Sometimes it makes sense to keep your mortgage in retirement, sometimes it doesn't. Find out what strategy works best for you.
Some 44% of homeowners ages 60 to 70 carry a mortgage with them into retirement, according to mortgage banker American Financing.
Is that a smart financial move? The decision of whether to pay off your mortgage before retirement should hinge on how much you've saved for retirement, your cash flow and how your investment accounts are performing.
Here's a look at some considerations as you decide whether to continue making mortgage payments during your retirement years. First, read about three reasons to pay it off – then, consider two reasons not to.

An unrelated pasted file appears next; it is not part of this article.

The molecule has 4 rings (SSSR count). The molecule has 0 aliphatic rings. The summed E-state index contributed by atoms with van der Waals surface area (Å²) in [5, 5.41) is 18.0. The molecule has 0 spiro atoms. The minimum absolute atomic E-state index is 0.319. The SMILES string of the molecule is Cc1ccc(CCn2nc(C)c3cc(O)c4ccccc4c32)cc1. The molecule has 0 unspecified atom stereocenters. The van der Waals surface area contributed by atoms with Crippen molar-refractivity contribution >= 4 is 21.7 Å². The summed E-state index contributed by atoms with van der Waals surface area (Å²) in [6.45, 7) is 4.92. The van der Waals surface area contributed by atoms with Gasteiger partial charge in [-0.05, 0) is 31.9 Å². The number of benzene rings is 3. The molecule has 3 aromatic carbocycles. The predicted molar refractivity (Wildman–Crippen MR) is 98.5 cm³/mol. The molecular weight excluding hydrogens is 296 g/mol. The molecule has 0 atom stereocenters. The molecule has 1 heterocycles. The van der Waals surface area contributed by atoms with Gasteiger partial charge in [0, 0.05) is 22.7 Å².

1. People Who Are Mortgage-Free Are Happy Retirees
Morgan Hill, CEO and founder of Hill & Hill Financial in Woodstock, Georgia, says it makes “all kinds of sense” to pay off the mortgage before retiring.
“Economically it makes sense from a cash flow standpoint,” he says. “What I find is that the people who are most at peace in retirement owe very few people any money, and paying off that mortgage is a big, big, big part.”
Hill says the exception is the handful of clients he’s come across in his years in the business who have low-interest mortgages and very low mortgage payments. Most have owned their homes for years.
“I can pick on one hand a few that got the deal of the century, low fixed-rate interest with principal, interest, tax and insurance, $650. That's almost a car payment,” he says. Click HERE to read more.